Airbnb is regulated under San Francisco city law, rules Airbnb had a hand in creating.
But Airbnb continues to violate those rules, allowing unregistered hosts to list their homes on the site and allowing entire housing units to be used as full-time hotels more than 90 days a year, according to a new city report.
As many as 80 percent of Airbnb listings could violate city laws, according to the Budget and Legislative Analyst.
[jump] There were over 7,000 Airbnb listings in San Francisco as of November, with over 5,000 hosts (meaning quite a few hosts are renting out multiple properties).
As of February 2015, Airbnb hosts are required to register with the city, and hosts who list entire housing units — entire apartments or homes, with no host staying on-site — are limited to 90 days a year.
So far, only 1,082 hosts have registered with the city, according to the report, meaning there are many thousands more listings on the site violating city law. There are also 285 housing units that appear to be rented out as full-time Airbnb rentals more than 90 days out of the year, meaning 285 housing units definitely taken off the market during an historic housing crisis.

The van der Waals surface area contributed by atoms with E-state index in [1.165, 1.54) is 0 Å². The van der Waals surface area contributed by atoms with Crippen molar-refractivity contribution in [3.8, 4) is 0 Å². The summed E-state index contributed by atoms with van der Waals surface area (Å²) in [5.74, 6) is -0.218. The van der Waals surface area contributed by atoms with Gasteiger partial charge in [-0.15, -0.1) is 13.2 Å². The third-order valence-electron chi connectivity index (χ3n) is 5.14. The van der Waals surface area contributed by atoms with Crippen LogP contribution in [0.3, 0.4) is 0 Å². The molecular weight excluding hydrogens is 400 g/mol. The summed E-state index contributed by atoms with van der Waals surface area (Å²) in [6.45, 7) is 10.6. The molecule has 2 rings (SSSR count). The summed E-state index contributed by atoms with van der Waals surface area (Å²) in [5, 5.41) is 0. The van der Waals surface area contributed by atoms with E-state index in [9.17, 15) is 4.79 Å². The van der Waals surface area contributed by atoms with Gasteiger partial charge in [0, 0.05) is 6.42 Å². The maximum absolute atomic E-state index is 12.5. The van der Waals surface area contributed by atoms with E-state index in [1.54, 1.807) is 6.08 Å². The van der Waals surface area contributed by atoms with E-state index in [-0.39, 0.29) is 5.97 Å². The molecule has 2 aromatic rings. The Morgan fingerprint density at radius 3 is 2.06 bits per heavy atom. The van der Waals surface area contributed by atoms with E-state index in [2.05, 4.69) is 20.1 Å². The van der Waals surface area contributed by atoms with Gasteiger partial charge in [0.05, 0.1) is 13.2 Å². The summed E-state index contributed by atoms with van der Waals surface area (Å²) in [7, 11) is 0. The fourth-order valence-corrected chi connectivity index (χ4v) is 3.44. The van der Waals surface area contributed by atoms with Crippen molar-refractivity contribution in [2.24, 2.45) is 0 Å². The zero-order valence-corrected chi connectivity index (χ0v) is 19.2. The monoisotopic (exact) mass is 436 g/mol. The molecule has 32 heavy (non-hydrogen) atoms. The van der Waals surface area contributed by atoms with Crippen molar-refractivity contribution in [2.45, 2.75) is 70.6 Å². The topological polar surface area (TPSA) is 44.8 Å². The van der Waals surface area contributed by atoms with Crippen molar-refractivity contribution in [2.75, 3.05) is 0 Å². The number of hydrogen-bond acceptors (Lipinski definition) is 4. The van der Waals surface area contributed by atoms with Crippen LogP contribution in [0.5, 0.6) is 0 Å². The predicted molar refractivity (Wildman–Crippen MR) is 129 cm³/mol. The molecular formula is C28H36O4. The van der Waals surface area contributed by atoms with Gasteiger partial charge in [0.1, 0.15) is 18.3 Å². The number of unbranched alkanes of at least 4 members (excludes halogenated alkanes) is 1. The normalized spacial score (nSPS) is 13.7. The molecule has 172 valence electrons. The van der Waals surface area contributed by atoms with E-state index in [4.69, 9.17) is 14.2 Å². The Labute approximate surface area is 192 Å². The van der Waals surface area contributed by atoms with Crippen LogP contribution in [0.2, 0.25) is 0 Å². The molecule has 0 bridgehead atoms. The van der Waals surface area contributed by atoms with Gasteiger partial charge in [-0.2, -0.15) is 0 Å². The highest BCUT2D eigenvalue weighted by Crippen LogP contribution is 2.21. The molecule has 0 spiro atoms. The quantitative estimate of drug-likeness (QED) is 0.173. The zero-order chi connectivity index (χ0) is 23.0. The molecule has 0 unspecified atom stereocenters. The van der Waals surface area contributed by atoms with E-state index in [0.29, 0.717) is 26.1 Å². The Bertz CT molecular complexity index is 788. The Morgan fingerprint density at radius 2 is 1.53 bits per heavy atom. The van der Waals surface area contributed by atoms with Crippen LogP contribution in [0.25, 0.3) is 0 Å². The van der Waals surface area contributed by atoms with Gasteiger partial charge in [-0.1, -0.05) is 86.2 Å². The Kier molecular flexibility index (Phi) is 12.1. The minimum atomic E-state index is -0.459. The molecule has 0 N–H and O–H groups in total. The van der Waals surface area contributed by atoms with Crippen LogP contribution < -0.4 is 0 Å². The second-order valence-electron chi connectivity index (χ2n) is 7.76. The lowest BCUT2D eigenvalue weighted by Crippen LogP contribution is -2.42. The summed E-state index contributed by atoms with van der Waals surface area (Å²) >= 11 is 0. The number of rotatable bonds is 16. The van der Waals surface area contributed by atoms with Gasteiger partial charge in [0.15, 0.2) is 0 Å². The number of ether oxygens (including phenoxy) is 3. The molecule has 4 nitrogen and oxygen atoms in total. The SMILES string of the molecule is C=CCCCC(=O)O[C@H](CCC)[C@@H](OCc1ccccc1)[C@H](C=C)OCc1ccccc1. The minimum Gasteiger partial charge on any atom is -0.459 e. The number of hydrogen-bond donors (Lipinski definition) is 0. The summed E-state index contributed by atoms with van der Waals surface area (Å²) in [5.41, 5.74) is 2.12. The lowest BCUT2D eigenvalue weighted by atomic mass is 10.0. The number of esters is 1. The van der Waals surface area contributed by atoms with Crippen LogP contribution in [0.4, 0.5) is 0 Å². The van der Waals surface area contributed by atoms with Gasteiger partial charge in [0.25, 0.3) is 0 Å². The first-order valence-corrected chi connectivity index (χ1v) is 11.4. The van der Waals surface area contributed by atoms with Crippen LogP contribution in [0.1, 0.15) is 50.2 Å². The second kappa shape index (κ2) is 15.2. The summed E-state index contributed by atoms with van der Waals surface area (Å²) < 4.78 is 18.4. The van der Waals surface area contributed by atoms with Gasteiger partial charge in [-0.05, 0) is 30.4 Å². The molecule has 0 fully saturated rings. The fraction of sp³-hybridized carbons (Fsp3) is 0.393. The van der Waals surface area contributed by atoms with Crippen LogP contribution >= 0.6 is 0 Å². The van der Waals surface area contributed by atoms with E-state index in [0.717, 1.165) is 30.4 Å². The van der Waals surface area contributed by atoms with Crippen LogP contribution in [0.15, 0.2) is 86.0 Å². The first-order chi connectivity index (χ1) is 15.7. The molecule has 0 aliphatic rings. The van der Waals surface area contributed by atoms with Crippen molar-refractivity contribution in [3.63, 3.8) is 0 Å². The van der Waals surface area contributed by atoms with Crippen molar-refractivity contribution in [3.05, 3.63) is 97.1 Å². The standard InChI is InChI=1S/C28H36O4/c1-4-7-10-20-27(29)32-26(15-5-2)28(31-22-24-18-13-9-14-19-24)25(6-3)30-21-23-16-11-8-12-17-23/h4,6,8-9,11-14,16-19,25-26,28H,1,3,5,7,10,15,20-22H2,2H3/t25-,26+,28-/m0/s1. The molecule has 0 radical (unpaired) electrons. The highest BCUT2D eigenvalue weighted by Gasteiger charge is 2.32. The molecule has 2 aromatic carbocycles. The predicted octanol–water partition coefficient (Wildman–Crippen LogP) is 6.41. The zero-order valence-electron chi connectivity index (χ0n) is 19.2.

This means “[m]ost short term rental hosts are out of compliance,” according to a report from the Budget and Legislative Analyst, requested by Supervisor David Campos and provided to the Chronicle late yesterday.
In a statement provided to the paper, Airbnb said some of the data could be flawed or mis-represented — it could include units that are legal to rent full-time, for example — but that it is working to remove offending listings.
San Francisco has been coming down somewhat hard on San Francisco-based Airbnb, whose headquarters are in South of Market, and which is valued at over $25 billion.
In addition to the registration requirements, hosts have also been instructed to declare anything used to tend for a guest on their taxes.
Campos, who represents the Mission District — Airbnb's most popular neighborhood in the city, with over 1,100 listings — says that the rules regulating Airbnb are clearly flawed and need updating.
Read the report for yourself below.